There's a piece of rock in eastern Nevada, near the Great Basin National Park, where the Long Now Foundation is planning to build their Millennium Clock. Designed to tick once a year, chime once a century, and with a cuckoo that will sing once a millennium, the clock is an artifact designed to make us think about the deep future. In his new novel, Spin, Robert Charles Wilson pulls a similar trick: he collapses the future down into a 364-page mediation on humanity's potential and persistent impact over time.
Spin throws together a number of the familiar tropes of science fiction: a rapidly approaching cosmic apocalypse, alien science so advanced as to be indistinguishable from magic, the generational tussle between father and son (an embittered old industrialist versus his genetically deficient yet brilliant offspring), coming of age in the twilight of humanity, mankind's reaction to first contact, and the age-old battle between faith and science. Wilson's trick is to whirl it all together so fast that the lines begin to blur; the trick is, indeed, in the "spin."
The book's title refers to the Spin Membrane, a mysterious barrier that suddenly encircles the Earth one night, blotting out the stars and capturing the planet in a bubble of relative time. The ratio between inside and outside is so severe that a hundred million years pass for every year on Earth. The obvious apocalyptic event rushing towards the planet is the eventual death of the Sun, which will arrive before a hundred "years" pass on Earth. Throughout, Wilson's handling of how humanity deals with the discrepancy between local and absolute time is deft. On one hand, Earth will be destroyed within the lifetime of most of its inhabitants and there is the resultant shift in social and cultural mores: what is the point of moderation and planning for future generations when there won't be any? Is this a world worth bringing children into? Should you bother with personal niceties or is anarchy just the easiest way to go? Wilson balances this examination of our dread of destruction with the time frame outside the Spin Membrane. Scientists have 50 million years to execute experiments; contingency plans that would only bear fruit in a million years are an afternoon's effort inside the Membrane. Evolution happens overnight and civilizations can blossom and decay in a month of local time.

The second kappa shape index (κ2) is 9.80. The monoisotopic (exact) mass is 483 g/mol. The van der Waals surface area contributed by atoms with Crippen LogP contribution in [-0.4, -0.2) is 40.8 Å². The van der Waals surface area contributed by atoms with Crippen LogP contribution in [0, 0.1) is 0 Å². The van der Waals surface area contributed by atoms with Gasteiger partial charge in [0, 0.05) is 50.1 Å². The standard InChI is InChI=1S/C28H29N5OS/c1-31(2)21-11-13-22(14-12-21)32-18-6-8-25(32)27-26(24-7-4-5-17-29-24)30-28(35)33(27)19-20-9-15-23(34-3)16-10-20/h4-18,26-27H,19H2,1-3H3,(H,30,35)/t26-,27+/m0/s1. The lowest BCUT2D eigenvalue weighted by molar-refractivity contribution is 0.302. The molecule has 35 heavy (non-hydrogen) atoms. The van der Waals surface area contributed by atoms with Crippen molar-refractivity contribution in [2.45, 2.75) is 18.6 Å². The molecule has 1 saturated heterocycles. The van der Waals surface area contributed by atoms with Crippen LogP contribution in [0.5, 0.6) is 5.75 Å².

The relative and absolute timeframes of Spin are played out through the children of industrialist E.D. Lawton: hyper-curious Jason and his spirited sister, Diane. Jason, the genius child of science, is consumed by his desire to know the secret of the Hypotheticals (the name given to the mysterious intelligence behind the Spin Membrane), while Diane, mortally afraid of the blankness that lies beyond the approaching terminal point of human existence, seeks refuge within the embrace of the faithful who await the imminent Final Judgment. The book is grounded by Tyler Dupree, childhood friend to both and personal physician to Jason during their adult lives. Tyler is the conduit between the extremes they personify and, moving back and forth between them in his role as integral observer (similar to that of the hagiographer Dunstan Ramsay in Robertson Davis's Fifth Business) he becomes a witness to both the unfolding drama of infinity and the collapsing black hole of humanity's microscopic fascination with their own mortality.
Despite the grand cosmic scale, the novel never strays too far from the story of the central characters and their interactions. Wilson's emphasis (and clear strength) is people, and not the events or the mind-boggling implications of the science fiction elements. Ultimately, the importance of Dupree is that he completes a chain. And in a wonderful "as above, so below" flash of illumination that hits you as Wilson draws together all the science fiction elements into a cohesive conclusion, you can only marvel at how he so effectively bends all the hoary tropes of old to his will, in the service of such a simple human love story.
Even so, Spin is long on scientific extrapolation, and Wilson's compression of time makes a fascinating contrast with the infinitesimal nature of our personal existence. Even as you are considering the efforts of millions of millennia, Wilson never allows you to forget the necessity of human interaction. As a morality fable examining the essence of human communication, Spin puts you outside the narrow band of your own temporal span and asks you consider the entire range of human existence. Where you do fit in?
Mark Teppo is a writer living in the Pacific Northwest where he works on fiction while he is commuting and when people think he's gone off to the restroom. He has works in progress and is a member of the Misfit Library. You may find him on the web at www.markteppo.com.
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